Whitaker (12) and Heidemann (3) briefly mentioned using perfusion in seed expansion, but they did not discuss its potential to improve terminal seed-train stages, to reduce bioreactor size or steps, or to reduce the growth-phase duration for production bioreactors. Pohlscheidt (13) used a 3,000-L n – 1 perfusion bioreactor with an inclined cell settler to achieve n – 1 cell densities up to 15.8 × 106 viable cells/mL, decreasing cultivation times by 20% in a fed-batch production process. However, higher cell densities are hard to obtain with inclined settler devices because of perfusion rate limitations and long residence times for cells in suboptimal conditions (10).
Here we describe a novel seed-train process using HD cell banking, disposable Wave bioreactors, and Refine Technology’s Alternating Tangential Flow (ATF) perfusion cell culture technologies. Figure 1 compares an example of this process for a 500-L production perfusion bioreactor with a conventional seed-train process. Using the HD cell bank approach eliminates two intermediate spinner steps by allowing for direct inoculation into a 2-L Wave bioreactor. Replacing spinners (125 mL to 10 L in the figure) with Wave bioreactors (2 L and 20 L) significantly reduces the number of required manipulations in a laminar flow hood. That improves operational success by allowing operation under a “closed” system. Use of ATF perfusion technology at the n – 1 stage (50-L bioreactor with ATF perfusion device in the figure) also enables cell densities to be ≥50 × 106 viable cells/mL. That allows for an inoculation density of 5 × 106 viable cells/mL in the 500-L production bioreactor rather than 0.5 × 106 viable cells/mL in the conventional cell culture process. Higher seeding density helps reduce the 500-L production bioreactor growth phase by about five days, saving manufacturing plant time for a 500-L bioreactor operating for 50 days.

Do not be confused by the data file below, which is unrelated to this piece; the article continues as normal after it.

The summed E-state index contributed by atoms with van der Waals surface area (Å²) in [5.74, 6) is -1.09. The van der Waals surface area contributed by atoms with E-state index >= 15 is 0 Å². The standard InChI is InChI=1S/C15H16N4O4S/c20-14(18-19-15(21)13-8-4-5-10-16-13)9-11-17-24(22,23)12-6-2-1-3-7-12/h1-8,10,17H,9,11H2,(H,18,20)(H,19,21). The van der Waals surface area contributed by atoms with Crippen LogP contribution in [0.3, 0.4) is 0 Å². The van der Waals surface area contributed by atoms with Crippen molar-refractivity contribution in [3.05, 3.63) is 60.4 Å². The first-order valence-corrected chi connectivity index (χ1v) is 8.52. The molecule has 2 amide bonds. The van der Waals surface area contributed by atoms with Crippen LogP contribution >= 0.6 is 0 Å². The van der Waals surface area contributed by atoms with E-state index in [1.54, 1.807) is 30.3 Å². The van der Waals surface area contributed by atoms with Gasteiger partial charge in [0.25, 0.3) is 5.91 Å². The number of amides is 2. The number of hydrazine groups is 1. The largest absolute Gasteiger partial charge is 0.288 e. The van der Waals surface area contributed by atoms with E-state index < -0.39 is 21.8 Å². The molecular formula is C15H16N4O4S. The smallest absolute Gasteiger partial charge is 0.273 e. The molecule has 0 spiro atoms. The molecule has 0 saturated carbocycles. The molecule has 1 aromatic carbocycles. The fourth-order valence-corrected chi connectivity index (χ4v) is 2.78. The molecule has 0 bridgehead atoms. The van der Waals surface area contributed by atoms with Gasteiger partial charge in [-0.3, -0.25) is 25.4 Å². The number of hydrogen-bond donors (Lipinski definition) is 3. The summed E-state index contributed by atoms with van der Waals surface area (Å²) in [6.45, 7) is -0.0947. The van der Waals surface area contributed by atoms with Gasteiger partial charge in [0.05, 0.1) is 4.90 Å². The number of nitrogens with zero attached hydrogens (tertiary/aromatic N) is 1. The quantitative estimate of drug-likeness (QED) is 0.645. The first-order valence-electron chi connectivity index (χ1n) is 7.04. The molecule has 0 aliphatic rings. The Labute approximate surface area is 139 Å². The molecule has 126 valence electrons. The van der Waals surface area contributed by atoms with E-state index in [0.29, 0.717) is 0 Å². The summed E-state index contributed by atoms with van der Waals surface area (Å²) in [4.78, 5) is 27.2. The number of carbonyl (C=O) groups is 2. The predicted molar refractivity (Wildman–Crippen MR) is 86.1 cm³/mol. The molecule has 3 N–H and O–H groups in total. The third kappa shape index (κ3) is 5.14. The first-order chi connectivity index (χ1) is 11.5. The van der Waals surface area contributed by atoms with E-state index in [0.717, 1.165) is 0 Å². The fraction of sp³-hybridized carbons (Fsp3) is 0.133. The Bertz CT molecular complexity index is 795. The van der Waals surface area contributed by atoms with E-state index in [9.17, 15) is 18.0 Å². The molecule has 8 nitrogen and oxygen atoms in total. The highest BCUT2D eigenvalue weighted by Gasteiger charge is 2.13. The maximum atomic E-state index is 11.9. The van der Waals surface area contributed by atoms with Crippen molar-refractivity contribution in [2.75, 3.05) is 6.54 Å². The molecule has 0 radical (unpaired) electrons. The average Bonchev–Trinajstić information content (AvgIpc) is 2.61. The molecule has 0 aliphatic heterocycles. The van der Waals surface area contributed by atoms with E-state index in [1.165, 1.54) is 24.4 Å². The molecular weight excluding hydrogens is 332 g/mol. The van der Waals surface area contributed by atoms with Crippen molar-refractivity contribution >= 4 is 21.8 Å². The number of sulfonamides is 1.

Materials and Methods
Cell Line and Media: All experiments used a commercially available chemically defined medium (Life Technologies) supplemented with 4 mM glutamine (Sigma-Aldrich). The Chinese hamster ovary (CHO) cell line is proprietary to Genzyme and produces a recombinant human enzyme.
Batch Seed-Train Culture in 2-L and 20-L Bags: We thawed an HD cell-bank vial (10 × 107 viable cells/mL, 4.5 mL/vial) into a 2-L Wave CellBag bioreactor (GE Healthcare Life Sciences) at a 1-L working volume. When viable cell density (VCD) in the 2-L Wave bag reached 3.0 × 106 viable cells/mL, we expanded the culture into a 20-L Wave CellBag bioreactor at a 7.5-L working volume. A model 20/50 EHTD Wave bioreactor system (GE Healthcare Life Sciences) served as the rocking platform for both the 2-L and 20-L bags, maintaining cultures at a temperature of 37 °C, a 16-rpm rocking speed, and a 7° rocking angle. A 20% O2 and 5% CO2 gas mixture flowed into the head space at a rate of 0.25 slpm.